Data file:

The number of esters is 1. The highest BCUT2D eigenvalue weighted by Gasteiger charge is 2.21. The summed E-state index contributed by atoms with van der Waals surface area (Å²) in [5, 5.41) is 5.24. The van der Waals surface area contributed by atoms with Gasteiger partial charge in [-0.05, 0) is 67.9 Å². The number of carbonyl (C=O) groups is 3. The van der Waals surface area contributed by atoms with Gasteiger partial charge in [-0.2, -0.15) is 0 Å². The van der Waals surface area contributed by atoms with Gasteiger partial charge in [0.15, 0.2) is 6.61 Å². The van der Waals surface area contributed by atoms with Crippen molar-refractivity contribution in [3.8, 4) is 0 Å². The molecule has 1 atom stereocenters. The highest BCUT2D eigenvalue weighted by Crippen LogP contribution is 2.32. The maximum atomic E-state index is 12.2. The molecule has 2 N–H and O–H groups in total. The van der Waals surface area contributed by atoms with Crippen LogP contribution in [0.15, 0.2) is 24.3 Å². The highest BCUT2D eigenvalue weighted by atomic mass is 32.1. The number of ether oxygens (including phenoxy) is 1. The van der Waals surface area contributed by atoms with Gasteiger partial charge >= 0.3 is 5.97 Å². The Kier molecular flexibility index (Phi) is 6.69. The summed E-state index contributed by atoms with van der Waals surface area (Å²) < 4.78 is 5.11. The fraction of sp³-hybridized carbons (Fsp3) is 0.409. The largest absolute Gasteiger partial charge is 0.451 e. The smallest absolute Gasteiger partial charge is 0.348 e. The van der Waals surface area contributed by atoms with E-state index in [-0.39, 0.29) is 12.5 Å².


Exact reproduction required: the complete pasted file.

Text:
The number of esters is 1. The highest BCUT2D eigenvalue weighted by Gasteiger charge is 2.21. The summed E-state index contributed by atoms with van der Waals surface area (Å²) in [5, 5.41) is 5.24. The van der Waals surface area contributed by atoms with Gasteiger partial charge in [-0.05, 0) is 67.9 Å². The number of carbonyl (C=O) groups is 3. The van der Waals surface area contributed by atoms with Gasteiger partial charge in [-0.2, -0.15) is 0 Å². The van der Waals surface area contributed by atoms with Gasteiger partial charge in [0.15, 0.2) is 6.61 Å². The van der Waals surface area contributed by atoms with Crippen molar-refractivity contribution in [3.8, 4) is 0 Å². The molecule has 1 atom stereocenters. The highest BCUT2D eigenvalue weighted by Crippen LogP contribution is 2.32. The maximum atomic E-state index is 12.2. The molecule has 2 N–H and O–H groups in total. The van der Waals surface area contributed by atoms with Crippen LogP contribution in [0.15, 0.2) is 24.3 Å². The highest BCUT2D eigenvalue weighted by atomic mass is 32.1. The number of ether oxygens (including phenoxy) is 1. The van der Waals surface area contributed by atoms with Gasteiger partial charge >= 0.3 is 5.97 Å². The Kier molecular flexibility index (Phi) is 6.69. The summed E-state index contributed by atoms with van der Waals surface area (Å²) < 4.78 is 5.11. The fraction of sp³-hybridized carbons (Fsp3) is 0.409. The largest absolute Gasteiger partial charge is 0.451 e. The smallest absolute Gasteiger partial charge is 0.348 e. The van der Waals surface area contributed by atoms with E-state index in [-0.39, 0.29) is 12.5 Å².